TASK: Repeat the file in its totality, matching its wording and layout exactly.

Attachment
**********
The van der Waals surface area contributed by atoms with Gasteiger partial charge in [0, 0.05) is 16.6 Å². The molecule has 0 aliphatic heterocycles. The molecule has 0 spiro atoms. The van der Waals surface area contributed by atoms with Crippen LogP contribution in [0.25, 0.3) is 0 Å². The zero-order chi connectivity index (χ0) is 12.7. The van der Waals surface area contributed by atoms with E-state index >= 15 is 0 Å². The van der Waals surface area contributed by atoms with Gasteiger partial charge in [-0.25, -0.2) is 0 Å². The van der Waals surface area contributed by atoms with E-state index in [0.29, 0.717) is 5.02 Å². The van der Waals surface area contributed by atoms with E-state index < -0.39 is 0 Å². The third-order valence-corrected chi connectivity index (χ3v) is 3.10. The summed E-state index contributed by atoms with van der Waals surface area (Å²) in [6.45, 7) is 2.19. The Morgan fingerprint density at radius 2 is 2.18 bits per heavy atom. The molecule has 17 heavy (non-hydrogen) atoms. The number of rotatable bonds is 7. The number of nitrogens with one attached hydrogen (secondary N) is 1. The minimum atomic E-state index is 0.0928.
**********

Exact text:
The van der Waals surface area contributed by atoms with Gasteiger partial charge in [0, 0.05) is 16.6 Å². The molecule has 0 aliphatic heterocycles. The molecule has 0 spiro atoms. The van der Waals surface area contributed by atoms with Crippen LogP contribution in [0.25, 0.3) is 0 Å². The zero-order chi connectivity index (χ0) is 12.7. The van der Waals surface area contributed by atoms with E-state index >= 15 is 0 Å². The van der Waals surface area contributed by atoms with Gasteiger partial charge in [-0.25, -0.2) is 0 Å². The van der Waals surface area contributed by atoms with E-state index in [0.29, 0.717) is 5.02 Å². The van der Waals surface area contributed by atoms with E-state index < -0.39 is 0 Å². The third-order valence-corrected chi connectivity index (χ3v) is 3.10. The summed E-state index contributed by atoms with van der Waals surface area (Å²) in [6.45, 7) is 2.19. The Morgan fingerprint density at radius 2 is 2.18 bits per heavy atom. The molecule has 17 heavy (non-hydrogen) atoms. The number of rotatable bonds is 7. The number of nitrogens with one attached hydrogen (secondary N) is 1. The minimum atomic E-state index is 0.0928.